26. The tangible non-transitory machine-readable medium of claim 25, wherein the first vector includes MT symbols.
27. The tangible non-transitory machine-readable medium of claim 24, wherein the OFDM symbol includes a plurality of tones, and
further comprising generating the space-frequency code matrix such that the OFDM symbol is transmitted with equal transmit power per tone on the plurality of antennas.
28. The tangible non-transitory machine-readable medium of claim 24, further comprising:
generating the space-frequency code matrix such that the OFDM symbol is transmitted with equal power per antenna on the plurality of antennas.
29. The tangible non-transitory machine-readable medium of claim 28, further comprising:
generating the space-frequency code matrix such that a row norm is equal for each row.
30. The tangible non-transitory machine-readable medium of claim 24, further comprising:
generating the first vector using permuted space-frequency codes, wherein the space-frequency codes are indicative of different antenna-tone mappings, wherein the antenna-tone mappings map a tone to a portion of the plurality of antennas.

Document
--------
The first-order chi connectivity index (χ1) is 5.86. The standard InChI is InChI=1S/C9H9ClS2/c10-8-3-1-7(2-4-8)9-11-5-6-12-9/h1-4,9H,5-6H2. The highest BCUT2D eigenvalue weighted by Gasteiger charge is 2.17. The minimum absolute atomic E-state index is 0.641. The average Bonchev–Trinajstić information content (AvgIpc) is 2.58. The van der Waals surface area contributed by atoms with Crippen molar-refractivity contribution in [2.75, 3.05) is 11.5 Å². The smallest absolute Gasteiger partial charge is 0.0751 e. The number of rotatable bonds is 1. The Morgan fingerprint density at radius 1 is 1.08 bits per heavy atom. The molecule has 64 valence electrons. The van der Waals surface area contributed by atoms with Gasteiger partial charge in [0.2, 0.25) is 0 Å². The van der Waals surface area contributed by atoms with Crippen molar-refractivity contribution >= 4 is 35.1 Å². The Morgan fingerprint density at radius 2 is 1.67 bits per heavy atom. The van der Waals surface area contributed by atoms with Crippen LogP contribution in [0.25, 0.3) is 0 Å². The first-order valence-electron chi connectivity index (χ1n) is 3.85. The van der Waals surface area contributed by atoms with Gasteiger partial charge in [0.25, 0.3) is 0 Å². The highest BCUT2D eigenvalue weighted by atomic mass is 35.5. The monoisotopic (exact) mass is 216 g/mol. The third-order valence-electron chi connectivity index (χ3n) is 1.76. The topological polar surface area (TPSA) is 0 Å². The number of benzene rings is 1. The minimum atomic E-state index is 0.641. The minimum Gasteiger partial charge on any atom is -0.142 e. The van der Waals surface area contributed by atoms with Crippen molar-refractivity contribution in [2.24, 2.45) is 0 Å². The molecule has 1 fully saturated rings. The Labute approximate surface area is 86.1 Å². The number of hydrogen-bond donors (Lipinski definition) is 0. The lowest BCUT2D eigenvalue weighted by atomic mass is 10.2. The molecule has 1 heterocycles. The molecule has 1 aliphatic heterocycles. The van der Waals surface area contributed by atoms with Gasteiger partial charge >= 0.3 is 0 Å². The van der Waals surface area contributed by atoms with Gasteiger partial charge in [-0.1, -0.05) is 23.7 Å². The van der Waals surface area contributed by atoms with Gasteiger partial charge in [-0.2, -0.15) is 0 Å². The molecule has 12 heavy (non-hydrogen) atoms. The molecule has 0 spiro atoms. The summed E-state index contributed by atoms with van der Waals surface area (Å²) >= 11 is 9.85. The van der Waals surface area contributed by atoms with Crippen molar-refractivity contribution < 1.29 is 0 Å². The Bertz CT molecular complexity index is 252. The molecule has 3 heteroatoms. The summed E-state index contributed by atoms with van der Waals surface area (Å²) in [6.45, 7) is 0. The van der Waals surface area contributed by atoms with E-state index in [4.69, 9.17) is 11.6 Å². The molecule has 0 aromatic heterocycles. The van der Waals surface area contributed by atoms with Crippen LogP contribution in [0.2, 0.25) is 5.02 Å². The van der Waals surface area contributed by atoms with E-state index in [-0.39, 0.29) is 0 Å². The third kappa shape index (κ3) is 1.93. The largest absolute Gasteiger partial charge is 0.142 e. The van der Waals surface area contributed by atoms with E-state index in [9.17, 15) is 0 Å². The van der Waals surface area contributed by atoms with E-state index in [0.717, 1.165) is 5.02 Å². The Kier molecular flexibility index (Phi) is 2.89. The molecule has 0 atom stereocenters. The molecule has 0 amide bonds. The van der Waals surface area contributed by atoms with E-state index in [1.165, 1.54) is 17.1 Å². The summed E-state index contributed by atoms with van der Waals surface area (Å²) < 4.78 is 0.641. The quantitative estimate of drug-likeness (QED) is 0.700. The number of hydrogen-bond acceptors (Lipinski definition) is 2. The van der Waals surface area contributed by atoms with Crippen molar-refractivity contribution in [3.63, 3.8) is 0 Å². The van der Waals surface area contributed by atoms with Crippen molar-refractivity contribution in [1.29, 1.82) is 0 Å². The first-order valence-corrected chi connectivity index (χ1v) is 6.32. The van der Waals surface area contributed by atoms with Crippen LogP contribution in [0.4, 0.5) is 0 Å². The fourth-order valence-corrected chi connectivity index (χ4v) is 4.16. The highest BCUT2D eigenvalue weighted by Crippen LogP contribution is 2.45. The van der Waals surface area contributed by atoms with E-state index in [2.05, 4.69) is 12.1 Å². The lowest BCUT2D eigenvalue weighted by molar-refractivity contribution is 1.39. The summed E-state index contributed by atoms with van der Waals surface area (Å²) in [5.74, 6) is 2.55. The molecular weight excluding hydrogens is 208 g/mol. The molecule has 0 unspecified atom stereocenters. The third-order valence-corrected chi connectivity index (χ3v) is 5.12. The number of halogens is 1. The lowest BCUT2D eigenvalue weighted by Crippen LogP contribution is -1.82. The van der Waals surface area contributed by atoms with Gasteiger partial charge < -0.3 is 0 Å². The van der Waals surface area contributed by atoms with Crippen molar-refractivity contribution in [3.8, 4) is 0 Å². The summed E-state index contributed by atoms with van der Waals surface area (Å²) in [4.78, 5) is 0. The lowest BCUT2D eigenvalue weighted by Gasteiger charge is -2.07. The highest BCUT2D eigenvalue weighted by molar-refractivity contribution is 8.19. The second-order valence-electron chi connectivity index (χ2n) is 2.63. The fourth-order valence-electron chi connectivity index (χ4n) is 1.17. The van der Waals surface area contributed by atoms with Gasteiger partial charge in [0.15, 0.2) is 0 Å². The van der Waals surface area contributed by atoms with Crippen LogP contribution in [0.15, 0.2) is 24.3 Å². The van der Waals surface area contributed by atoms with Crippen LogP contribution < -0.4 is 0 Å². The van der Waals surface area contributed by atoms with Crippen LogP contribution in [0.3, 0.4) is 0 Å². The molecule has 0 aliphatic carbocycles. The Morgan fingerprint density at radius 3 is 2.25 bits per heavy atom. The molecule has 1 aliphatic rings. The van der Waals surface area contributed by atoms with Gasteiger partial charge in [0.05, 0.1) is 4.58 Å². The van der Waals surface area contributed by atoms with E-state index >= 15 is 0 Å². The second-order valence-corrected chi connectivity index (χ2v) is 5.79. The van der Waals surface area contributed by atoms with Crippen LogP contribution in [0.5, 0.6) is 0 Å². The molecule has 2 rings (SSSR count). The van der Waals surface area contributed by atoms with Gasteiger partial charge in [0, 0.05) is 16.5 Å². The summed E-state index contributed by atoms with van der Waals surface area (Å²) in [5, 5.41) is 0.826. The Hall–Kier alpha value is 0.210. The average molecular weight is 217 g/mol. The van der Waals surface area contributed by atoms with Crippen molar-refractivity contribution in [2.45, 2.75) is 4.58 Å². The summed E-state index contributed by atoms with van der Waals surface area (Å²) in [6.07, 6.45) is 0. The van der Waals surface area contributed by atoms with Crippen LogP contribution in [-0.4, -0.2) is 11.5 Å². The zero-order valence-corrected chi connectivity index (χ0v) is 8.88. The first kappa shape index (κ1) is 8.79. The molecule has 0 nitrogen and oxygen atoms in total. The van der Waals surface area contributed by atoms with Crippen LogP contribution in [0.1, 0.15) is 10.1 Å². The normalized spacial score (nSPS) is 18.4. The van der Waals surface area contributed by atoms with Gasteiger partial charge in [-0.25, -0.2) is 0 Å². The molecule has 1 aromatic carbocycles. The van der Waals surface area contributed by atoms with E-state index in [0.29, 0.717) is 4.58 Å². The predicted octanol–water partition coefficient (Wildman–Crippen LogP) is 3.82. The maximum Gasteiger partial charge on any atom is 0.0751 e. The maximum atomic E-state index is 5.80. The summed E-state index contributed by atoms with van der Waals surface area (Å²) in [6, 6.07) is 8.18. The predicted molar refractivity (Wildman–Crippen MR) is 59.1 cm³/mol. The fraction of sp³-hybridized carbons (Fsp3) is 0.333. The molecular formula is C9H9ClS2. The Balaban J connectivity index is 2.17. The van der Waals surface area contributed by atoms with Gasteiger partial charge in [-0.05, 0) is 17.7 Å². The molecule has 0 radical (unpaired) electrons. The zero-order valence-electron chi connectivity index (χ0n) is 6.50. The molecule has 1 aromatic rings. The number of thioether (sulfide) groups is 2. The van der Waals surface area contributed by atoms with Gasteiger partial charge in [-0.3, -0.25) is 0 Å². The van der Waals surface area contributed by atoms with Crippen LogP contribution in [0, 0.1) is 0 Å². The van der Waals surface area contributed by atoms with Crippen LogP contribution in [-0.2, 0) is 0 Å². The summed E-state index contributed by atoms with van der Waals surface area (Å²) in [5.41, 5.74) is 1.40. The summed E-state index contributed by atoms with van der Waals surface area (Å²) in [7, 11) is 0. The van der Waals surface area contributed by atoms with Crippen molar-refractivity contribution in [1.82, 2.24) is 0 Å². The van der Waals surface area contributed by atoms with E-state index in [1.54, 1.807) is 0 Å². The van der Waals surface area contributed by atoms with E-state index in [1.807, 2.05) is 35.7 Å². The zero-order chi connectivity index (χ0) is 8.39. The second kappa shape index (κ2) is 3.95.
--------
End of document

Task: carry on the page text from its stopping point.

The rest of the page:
31. The tangible non-transitory machine-readable medium of claim 30, wherein the space-frequency code matrix comprises one of a plurality of permutations of antenna-tone mappings.
32. The tangible non-transitory machine-readable medium of claim 31, wherein generating the first vector comprises:
cycling through the plurality of permutations on a tone-by-tone basis.
33. The tangible non-transitory machine-readable medium of claim 24, further comprising:
generating the first vector using a generalized cyclic delay diversity technique.
34. A tangible non-transitory machine-readable medium embodying a computer program operable to cause one or more machines to perform operations comprising:
generating i) a first vector for a tone in an orthogonal frequency-division multiplexing (OFDM) symbol from a second vector corresponding to the tone and ii) a space-frequency code matrix, the second vector including a number of modulated symbols corresponding to a predetermined spatial multiplexing rate rs;
processing the first vector for transmission on a plurality of antennas at the predetermined spatial multiplexing rate; and
generating the first vector using a generalized cyclic delay diversity technique,
wherein the plurality of antennas comprise MT antennas and the predetermined spatial multiplexing rate rs has a value between 1 and MT, and